Wednesday, November 30, 2016
Monday, November 28, 2016
Sunday, November 27, 2016
Saturday, November 26, 2016
"The Ronald Reagan Building and International Trade Center, named after former United States President Ronald Reagan, is the first federal building in Washington, D.C. designed for both governmental and private sector purposes.
Each of the organizations located in the Pennsylvania Avenue building are dedicated to international trade and globalization. Organizations headquartered in this building include the U.S. Agency for International Development, U.S. Customs and Border Protection, and the Woodrow Wilson International Center for Scholars. The first private sector lease was signed with investment banking firm Quarterdeck Investment Partners, Inc. The building hosts conferences, trade shows, cultural events, and outdoor concerts. Post-9/11, security requirements for high-profile federal buildings have limited the amount of public/private access anticipated by the center's designers." ~ Wikipedia
Friday, November 25, 2016
"In 2013, the General Services Administration leased Washington’s historic Post Office Pavilion to the Trump Organization for $180 million. Before his inauguration on Jan. 20, the GSA must terminate the Organization’s lease. The 60-year deal presents unprecedented and intolerable conflicts of interest. Swift action by GSA is necessary to protect the integrity of the federal government contracting process."
Steven L. Schooner is a professor of government procurement law and co-director of the Government Procurement Law Program at George Washington University.
Daniel I. Gordon was President Obama's first Federal Procurement Policy administrator.
Thursday, November 24, 2016
Wednesday, November 23, 2016
I never would have thought our American lexicon would suddenly become filled with words like "white supremacy", "white nationalism" and "AFA". But something's been happening in the USofA these past few years and, folks, it ain't pretty!
"Anti-Fascist Action (AFA) was a militant anti-fascist organization founded in the UK in 1985, by a wide range of anti-racist and anti-fascist organisations.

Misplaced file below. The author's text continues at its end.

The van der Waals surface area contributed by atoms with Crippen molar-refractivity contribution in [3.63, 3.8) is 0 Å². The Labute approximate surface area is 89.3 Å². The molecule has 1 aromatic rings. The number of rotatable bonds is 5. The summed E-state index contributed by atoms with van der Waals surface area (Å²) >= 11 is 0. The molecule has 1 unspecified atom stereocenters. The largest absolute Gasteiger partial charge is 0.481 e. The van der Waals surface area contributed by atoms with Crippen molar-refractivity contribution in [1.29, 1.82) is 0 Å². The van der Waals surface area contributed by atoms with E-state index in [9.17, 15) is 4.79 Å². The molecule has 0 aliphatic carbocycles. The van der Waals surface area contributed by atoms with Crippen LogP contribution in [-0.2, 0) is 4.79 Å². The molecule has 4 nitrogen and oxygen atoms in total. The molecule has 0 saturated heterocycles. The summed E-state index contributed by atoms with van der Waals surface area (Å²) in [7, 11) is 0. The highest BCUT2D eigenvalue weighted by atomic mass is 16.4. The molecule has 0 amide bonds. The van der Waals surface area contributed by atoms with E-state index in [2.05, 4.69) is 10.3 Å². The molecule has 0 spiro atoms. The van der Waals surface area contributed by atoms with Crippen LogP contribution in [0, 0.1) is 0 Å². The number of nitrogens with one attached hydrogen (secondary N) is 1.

It was active in fighting far-right organisations, particularly the National Front and British National Party. It was notable in significantly reducing fascist street activity in Britain in the 1990s. AFA had what they called a 'twin-track' strategy: physical confrontation of fascists on the streets and ideological struggle against fascism in working class communities.
Among its more notable mobilisations were violent confrontations such as the 'Battle of Waterloo' in 1992 and non-violent events such as the Unity Carnivals of the early 1990s." ~ Wikipedia
Are such organizations useful in the struggle against fascism? That's a question I've been wrestling with these past few days. Based on my observations of this past Saturday's demonstration, I tend to agree with Andrew Gilligan of the Sunday Telegraph who said that "anti-racist groups fuel the very division, polarisation and tension they are supposed to counter."
I say that because I believe members of the AFA were largely responsible for the violence that broke out. To be sure, no encounter would have occurred if two members of the NPI had not decided to insert themselves and their hateful views into the demonstration. On the other hand, I believe it was members of the AFA who provoked and finally directly contributed to the fracas.
What do you think?
Tuesday, November 22, 2016
As I noted in an earlier post, protesters at the Ronald Reagan Building were there mostly to demonstrate against the "white nationalists" who were meeting inside. While I've long had an idea who those people are, I came away from this past Saturday better understanding the subtle differences among them. While I find all their views odious and unacceptable, here's some of what I learned: